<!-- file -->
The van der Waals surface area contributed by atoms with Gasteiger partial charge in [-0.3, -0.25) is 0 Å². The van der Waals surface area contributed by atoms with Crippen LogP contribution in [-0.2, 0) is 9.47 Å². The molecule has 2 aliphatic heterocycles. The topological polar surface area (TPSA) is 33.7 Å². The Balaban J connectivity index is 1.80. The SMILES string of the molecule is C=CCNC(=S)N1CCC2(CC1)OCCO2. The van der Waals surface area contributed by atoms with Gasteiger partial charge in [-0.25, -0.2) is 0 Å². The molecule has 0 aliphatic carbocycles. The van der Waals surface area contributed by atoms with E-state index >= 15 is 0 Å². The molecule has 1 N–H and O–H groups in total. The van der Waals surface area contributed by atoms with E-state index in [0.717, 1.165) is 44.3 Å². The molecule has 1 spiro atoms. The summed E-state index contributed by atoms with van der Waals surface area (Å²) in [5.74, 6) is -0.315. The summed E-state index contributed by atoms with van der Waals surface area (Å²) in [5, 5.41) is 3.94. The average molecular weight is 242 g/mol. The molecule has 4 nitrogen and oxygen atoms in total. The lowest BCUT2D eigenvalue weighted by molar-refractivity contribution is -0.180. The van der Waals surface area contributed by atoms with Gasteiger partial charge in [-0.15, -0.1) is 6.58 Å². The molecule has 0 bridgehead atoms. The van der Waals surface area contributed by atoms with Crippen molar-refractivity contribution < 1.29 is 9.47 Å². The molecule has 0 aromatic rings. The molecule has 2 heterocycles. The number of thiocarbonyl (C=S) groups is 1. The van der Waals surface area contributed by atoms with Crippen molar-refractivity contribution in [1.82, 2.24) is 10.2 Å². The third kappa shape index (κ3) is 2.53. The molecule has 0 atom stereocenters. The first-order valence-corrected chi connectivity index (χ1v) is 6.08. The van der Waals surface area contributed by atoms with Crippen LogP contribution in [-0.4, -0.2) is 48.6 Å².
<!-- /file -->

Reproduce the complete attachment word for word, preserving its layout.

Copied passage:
The van der Waals surface area contributed by atoms with Gasteiger partial charge in [-0.3, -0.25) is 0 Å². The van der Waals surface area contributed by atoms with Crippen LogP contribution in [-0.2, 0) is 9.47 Å². The molecule has 2 aliphatic heterocycles. The topological polar surface area (TPSA) is 33.7 Å². The Balaban J connectivity index is 1.80. The SMILES string of the molecule is C=CCNC(=S)N1CCC2(CC1)OCCO2. The van der Waals surface area contributed by atoms with Gasteiger partial charge in [-0.25, -0.2) is 0 Å². The molecule has 0 aliphatic carbocycles. The van der Waals surface area contributed by atoms with E-state index >= 15 is 0 Å². The molecule has 1 N–H and O–H groups in total. The van der Waals surface area contributed by atoms with E-state index in [0.717, 1.165) is 44.3 Å². The molecule has 1 spiro atoms. The summed E-state index contributed by atoms with van der Waals surface area (Å²) in [5.74, 6) is -0.315. The summed E-state index contributed by atoms with van der Waals surface area (Å²) in [5, 5.41) is 3.94. The average molecular weight is 242 g/mol. The molecule has 4 nitrogen and oxygen atoms in total. The lowest BCUT2D eigenvalue weighted by molar-refractivity contribution is -0.180. The van der Waals surface area contributed by atoms with Gasteiger partial charge in [-0.15, -0.1) is 6.58 Å². The molecule has 0 bridgehead atoms. The van der Waals surface area contributed by atoms with Crippen molar-refractivity contribution < 1.29 is 9.47 Å². The molecule has 0 aromatic rings. The molecule has 2 heterocycles. The number of thiocarbonyl (C=S) groups is 1. The van der Waals surface area contributed by atoms with Crippen molar-refractivity contribution in [1.82, 2.24) is 10.2 Å². The third kappa shape index (κ3) is 2.53. The molecule has 0 atom stereocenters. The first-order valence-corrected chi connectivity index (χ1v) is 6.08. The van der Waals surface area contributed by atoms with Crippen LogP contribution in [-0.4, -0.2) is 48.6 Å².